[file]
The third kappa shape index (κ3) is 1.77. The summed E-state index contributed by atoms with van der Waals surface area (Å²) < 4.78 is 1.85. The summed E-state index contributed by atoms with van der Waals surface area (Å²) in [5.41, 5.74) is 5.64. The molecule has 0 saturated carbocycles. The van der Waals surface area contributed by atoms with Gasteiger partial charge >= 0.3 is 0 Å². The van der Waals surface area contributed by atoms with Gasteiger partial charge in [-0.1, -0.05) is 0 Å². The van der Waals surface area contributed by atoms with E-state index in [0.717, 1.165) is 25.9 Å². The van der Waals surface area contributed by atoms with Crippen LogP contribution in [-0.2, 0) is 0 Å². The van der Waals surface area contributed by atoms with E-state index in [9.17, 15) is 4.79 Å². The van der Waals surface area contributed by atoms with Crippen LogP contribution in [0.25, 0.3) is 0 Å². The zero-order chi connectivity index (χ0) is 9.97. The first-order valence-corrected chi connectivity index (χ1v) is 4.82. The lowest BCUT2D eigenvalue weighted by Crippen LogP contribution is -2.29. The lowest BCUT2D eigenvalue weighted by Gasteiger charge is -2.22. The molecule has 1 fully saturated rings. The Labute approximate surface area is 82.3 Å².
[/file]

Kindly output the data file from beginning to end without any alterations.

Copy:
The third kappa shape index (κ3) is 1.77. The summed E-state index contributed by atoms with van der Waals surface area (Å²) < 4.78 is 1.85. The summed E-state index contributed by atoms with van der Waals surface area (Å²) in [5.41, 5.74) is 5.64. The molecule has 0 saturated carbocycles. The van der Waals surface area contributed by atoms with Gasteiger partial charge >= 0.3 is 0 Å². The van der Waals surface area contributed by atoms with Gasteiger partial charge in [-0.1, -0.05) is 0 Å². The van der Waals surface area contributed by atoms with E-state index in [0.717, 1.165) is 25.9 Å². The van der Waals surface area contributed by atoms with Crippen LogP contribution in [-0.2, 0) is 0 Å². The van der Waals surface area contributed by atoms with E-state index in [9.17, 15) is 4.79 Å². The van der Waals surface area contributed by atoms with Crippen LogP contribution in [0.25, 0.3) is 0 Å². The zero-order chi connectivity index (χ0) is 9.97. The first-order valence-corrected chi connectivity index (χ1v) is 4.82. The lowest BCUT2D eigenvalue weighted by Crippen LogP contribution is -2.29. The lowest BCUT2D eigenvalue weighted by Gasteiger charge is -2.22. The molecule has 1 fully saturated rings. The Labute approximate surface area is 82.3 Å².